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Sergio

Favorite reel-rod-line-lure combo. for weakfish in the surf

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I have seen many posts about Weakfish and wonder how different they behave to our Weakfish.

 

I would like to hear what is your preferred equipment when specifically targeting them.

 

My favorite outfit for throwing in the surf a 1/2 to 1 1/2 oz. soft plastic shad body on a shad jig head (my favorite lure lately)is:

 

8-1/2 ft ABU Conolon Premier CPCST862MH Salmon/Steelhead graphite rod with the blank exposed above the trigger.

 

Shimano Calcutta 200A, spooled with 14 or 20 lb Fireline spliced with an Alberto's knot to a 5' 30 lb clear mono leader and then with an Albright to a 1' 50 lb mono bite leader (might use 30 lbs straight if water is too clear). I tie the lure with a loop knot and no metal of ANY kind in the line.

 

Here is a photo of my IGFA All Tackle World Record 15 lb 3 oz Stolzmann's Weakfish caught last October.

 

Does it look much different than your weakfish?

 

sergio.jpg

 

I was fishing for roosters (that is why I had my 6500CSM and 12 ft rod) when I saw it in the wash chasing sardines. I replaced the Ranger with a 1-1/2 oz bucktail type jig and the fish hit at the third short cast.

 

I have not seen Salmon/Steelhead rods used for weakfish from the surf. In my opinion they make great weakfish rods. They are very sensitive if of a high modulus grafite, specially with superline and so light that you can go to 8 1/2' without noticing the extra lenght (handy if long casts needed) and the action is perfect for fighting this soft mouthed species.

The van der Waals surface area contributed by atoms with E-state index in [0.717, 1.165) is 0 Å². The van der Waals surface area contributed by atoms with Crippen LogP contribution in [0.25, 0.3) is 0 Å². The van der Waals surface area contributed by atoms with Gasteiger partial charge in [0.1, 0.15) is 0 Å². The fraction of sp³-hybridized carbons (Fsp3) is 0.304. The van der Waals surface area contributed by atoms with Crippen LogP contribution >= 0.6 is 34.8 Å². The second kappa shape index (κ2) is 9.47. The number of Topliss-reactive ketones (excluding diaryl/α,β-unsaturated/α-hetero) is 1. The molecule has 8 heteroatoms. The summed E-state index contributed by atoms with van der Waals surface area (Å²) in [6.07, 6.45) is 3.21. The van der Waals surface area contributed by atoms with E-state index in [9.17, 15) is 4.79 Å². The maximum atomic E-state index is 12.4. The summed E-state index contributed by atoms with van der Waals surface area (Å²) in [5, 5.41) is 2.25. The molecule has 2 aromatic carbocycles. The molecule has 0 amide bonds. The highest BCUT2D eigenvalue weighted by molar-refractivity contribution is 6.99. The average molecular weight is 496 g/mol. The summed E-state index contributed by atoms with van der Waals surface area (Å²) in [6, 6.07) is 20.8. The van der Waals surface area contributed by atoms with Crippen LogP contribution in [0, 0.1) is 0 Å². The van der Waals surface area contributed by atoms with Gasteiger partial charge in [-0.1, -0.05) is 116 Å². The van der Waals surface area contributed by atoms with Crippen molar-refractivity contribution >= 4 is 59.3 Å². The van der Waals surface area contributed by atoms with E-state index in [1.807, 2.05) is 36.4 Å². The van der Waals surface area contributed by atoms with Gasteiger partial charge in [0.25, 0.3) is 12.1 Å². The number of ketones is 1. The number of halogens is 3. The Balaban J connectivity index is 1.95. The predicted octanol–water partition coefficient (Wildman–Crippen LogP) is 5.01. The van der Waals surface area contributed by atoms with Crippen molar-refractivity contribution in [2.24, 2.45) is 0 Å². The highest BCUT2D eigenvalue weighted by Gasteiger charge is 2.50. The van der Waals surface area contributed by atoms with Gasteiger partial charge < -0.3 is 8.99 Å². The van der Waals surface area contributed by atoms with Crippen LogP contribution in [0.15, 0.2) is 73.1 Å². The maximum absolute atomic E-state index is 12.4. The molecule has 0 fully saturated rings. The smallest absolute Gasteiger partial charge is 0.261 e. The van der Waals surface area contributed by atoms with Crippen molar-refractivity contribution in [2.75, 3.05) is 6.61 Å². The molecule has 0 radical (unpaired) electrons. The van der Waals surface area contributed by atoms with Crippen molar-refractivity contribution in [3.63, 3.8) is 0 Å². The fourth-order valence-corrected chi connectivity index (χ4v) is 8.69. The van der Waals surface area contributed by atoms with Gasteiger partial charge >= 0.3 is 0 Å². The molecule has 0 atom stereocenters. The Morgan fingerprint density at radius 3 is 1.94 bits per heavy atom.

Thanks for your comments

Sergio

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Oops! Sorry for posting this message here when Dman posted first one about the same topic. Don´t ask me how I did not see Dman being on top of the board. It is only 12:19 AM here so I can not blame the late hour! smile.gif

Sergio

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Sergio, yessir, yer darn tootin' it looks different?!!? It's much, much bigger!!! biggrin.gif

 

Other than that, no, it's just like ours, only LARGER. As for using steelhead/salmon rods in the surf...this is something I've been doing for the past 4 season and will continue to do for many more. For throwing the small 3/8-1oz lures that make up the bulk of my non-fly fishing beach walking, the Loomis SUR1023S can't be beat. The rod is light, capable, and tough! I went to this type of softer tipped rod to cushion all fishes mouths while using the unforgiving braids that I so love.

 

All tackle record....very nice. Hey, you seem to have piles of pictures...what say we whip up a nice Serio's Photo Page to go along with all our ugly mugs here? wink.gif

 

(and here is really is 3:30am!?!?)

 

TimS

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Sergio,

 

Nice fish! Looks almost exactly like our weaks (I call them trout) except a little skinnier. I've caught one 16, a few 15's, and a whole lot of 14's and 13's and by the time they get that size our weaks are starting to get a bit "girthier" than your fish. Proportion wise your fish looks like the big 8 and 9 pound bucks we used to catch in the early 80's, only bigger. Boy could they fight.

 

I always liked a parabolic rod for big weaks. You have to be so careful to protect their soft mouths. The trouble with a fast rod with a soft tip is that the truly big fish "bottom out" the give in the tip then they are pulling against a very stiff butt section. A rod that bends through the handle offers more give under a heavy load. For open sandy beaches which I believe are common to your area I very much favor a slow, parabolic rod action. I just have less fish come "unbuttoned" with them. For jetty work I am forced to use a faster rod in order to have enough backbone to horse a played out fish and to steer it around obstructions. I am convinced that I drop more fish with them. So for tender mouthed weaks I like it soft and slow clear through the butt.